Once again, the world changes....
If I have failed to mention JB, I have been remiss.
JB is an enabler. He enables my dream.
I dream of Watergate! the Musical, meet JB, and shazam!.....a creation.
I enjoyed the research. I enjoyed the writing. But most of all, I enjoyed creating music with JB. Throughout the spring and summer, we met at his home, where our children would play (for the most part) nicely in the basement. He said (more than once) "How should it go? Sing it for me." NOBODY asks me to sing. Well, my children, who don't know any better. And JB, who took the tunes that were in my head, imperfectly rendered in my imperfect voice, and created them even better than my imagination.
I marvel at his genius.
Today, I watch him work.
Late to Watergate! rehearsal, after attending in my capacity as a parent the first portion of the first Really Rosie rehearsal, I enter to quiet. JB is speaking to the group, assembled facing him, backs to me. I unobtrusively find a seat near the only other person who is not singing, Jose. JB is teaching the cast How Could You, Mr. President?, which is dirge-like and heartwrenching. This is the number that overlays Nixon's resignation speech, and it's gorgeous. JB turns the cast into a choir as I snuggle up to Jose and show him the cuts in the speech. The music under the speech, the song between the paragraphs, the sorrow and anger, the rise and fall of voices harmonically blended brings tears to my eyes.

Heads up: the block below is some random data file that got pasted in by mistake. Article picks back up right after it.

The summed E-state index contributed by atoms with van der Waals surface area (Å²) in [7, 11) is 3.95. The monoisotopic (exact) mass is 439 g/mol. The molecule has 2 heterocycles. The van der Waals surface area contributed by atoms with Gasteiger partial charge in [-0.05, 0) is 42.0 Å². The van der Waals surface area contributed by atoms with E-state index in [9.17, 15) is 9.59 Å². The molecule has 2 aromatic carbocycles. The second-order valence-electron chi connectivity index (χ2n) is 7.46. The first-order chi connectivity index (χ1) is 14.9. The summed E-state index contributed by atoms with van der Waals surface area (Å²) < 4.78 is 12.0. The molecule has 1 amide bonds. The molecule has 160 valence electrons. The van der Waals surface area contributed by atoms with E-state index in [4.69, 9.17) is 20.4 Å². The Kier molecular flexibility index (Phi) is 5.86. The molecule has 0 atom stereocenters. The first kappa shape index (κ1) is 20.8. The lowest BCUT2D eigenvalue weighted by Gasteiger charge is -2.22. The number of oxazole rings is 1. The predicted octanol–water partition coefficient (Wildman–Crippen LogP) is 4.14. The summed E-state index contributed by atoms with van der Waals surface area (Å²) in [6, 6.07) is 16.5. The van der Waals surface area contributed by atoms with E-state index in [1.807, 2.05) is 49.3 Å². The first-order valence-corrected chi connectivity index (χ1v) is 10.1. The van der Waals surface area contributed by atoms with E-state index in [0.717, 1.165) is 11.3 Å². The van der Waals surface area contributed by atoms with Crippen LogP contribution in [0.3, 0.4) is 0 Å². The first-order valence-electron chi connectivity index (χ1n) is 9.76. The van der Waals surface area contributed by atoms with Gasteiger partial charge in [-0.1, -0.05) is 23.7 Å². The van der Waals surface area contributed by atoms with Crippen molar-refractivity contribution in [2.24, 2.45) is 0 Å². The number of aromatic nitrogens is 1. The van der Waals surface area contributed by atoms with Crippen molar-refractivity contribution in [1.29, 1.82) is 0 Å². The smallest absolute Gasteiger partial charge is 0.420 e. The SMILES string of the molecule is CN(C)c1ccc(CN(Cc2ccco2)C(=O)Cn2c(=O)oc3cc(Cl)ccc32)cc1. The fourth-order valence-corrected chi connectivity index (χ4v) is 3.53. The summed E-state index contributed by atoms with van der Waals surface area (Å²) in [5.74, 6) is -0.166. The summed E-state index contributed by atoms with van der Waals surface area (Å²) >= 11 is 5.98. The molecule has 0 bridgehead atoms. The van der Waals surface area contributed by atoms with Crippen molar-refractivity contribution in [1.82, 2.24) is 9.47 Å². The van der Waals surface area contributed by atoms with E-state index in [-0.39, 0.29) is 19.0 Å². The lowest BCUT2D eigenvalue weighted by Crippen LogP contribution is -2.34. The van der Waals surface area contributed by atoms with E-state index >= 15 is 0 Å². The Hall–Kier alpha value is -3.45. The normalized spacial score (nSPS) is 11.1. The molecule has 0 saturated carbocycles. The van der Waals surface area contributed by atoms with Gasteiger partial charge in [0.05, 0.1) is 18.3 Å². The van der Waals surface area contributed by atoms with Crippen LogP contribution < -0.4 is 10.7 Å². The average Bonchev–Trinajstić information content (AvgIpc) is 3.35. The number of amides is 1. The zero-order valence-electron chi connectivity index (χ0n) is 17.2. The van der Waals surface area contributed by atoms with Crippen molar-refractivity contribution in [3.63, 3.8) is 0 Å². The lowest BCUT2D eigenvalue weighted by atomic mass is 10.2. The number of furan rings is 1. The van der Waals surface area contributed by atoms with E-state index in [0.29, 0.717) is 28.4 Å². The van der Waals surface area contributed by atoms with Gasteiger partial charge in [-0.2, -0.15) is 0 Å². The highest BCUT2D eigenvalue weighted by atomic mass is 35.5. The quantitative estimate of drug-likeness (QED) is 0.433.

Next, work on the finale, Autobiography, which is a wonderful piece also, and the rehearsal finishes with a review of the opener, Saturday Night: Massacre! CJ enters with rehearsal schedules to hand out, and Jose and the cast perform How Could You for her. Her eyes gleam suspiciously, but all she says is, "I think the audience will sit still for it."
JB has taken my words, the clumsy ones, the clever ones, and made of them exquisite works ofaudible beauty. Amazing and incredible, he.
The irritating, sudden loss of my second Haldeman actor seems far less significant now.
Tonight, with gentle click and shush of frozen water against frozen ground, white confetti fills my picture window, illuminated by the streetlamp across the way. Awake I remain, like Robert Frost, to watch my neighborhood fill up with snow.